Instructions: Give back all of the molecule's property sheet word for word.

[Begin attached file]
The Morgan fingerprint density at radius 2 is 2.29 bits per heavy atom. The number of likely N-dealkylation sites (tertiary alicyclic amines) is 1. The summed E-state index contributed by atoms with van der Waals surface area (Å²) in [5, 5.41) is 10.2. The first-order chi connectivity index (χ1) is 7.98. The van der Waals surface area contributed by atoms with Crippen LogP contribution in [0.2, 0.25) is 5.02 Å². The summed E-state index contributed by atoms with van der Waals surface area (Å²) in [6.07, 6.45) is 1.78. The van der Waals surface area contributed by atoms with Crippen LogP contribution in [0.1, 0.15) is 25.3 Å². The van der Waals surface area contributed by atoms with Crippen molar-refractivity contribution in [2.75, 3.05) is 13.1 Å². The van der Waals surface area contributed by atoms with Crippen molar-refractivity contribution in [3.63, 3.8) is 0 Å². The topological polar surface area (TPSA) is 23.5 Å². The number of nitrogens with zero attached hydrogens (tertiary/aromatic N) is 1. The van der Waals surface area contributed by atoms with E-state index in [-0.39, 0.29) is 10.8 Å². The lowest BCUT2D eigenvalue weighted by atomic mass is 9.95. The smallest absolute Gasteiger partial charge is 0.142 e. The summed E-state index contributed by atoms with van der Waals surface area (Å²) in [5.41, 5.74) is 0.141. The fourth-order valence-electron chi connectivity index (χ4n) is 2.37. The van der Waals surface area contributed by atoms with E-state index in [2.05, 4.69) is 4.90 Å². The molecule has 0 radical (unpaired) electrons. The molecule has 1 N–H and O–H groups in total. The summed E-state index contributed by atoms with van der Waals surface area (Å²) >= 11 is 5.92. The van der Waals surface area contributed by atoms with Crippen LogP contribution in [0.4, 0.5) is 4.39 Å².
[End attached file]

The Morgan fingerprint density at radius 2 is 2.29 bits per heavy atom. The number of likely N-dealkylation sites (tertiary alicyclic amines) is 1. The summed E-state index contributed by atoms with van der Waals surface area (Å²) in [5, 5.41) is 10.2. The first-order chi connectivity index (χ1) is 7.98. The van der Waals surface area contributed by atoms with Crippen LogP contribution in [0.2, 0.25) is 5.02 Å². The summed E-state index contributed by atoms with van der Waals surface area (Å²) in [6.07, 6.45) is 1.78. The van der Waals surface area contributed by atoms with Crippen LogP contribution in [0.1, 0.15) is 25.3 Å². The van der Waals surface area contributed by atoms with Crippen molar-refractivity contribution in [2.75, 3.05) is 13.1 Å². The van der Waals surface area contributed by atoms with Crippen molar-refractivity contribution in [3.63, 3.8) is 0 Å². The topological polar surface area (TPSA) is 23.5 Å². The number of nitrogens with zero attached hydrogens (tertiary/aromatic N) is 1. The van der Waals surface area contributed by atoms with E-state index in [-0.39, 0.29) is 10.8 Å². The lowest BCUT2D eigenvalue weighted by atomic mass is 9.95. The smallest absolute Gasteiger partial charge is 0.142 e. The summed E-state index contributed by atoms with van der Waals surface area (Å²) in [5.41, 5.74) is 0.141. The fourth-order valence-electron chi connectivity index (χ4n) is 2.37. The van der Waals surface area contributed by atoms with E-state index in [2.05, 4.69) is 4.90 Å². The molecule has 0 radical (unpaired) electrons. The molecule has 1 N–H and O–H groups in total. The summed E-state index contributed by atoms with van der Waals surface area (Å²) >= 11 is 5.92. The van der Waals surface area contributed by atoms with Crippen LogP contribution in [0.4, 0.5) is 4.39 Å².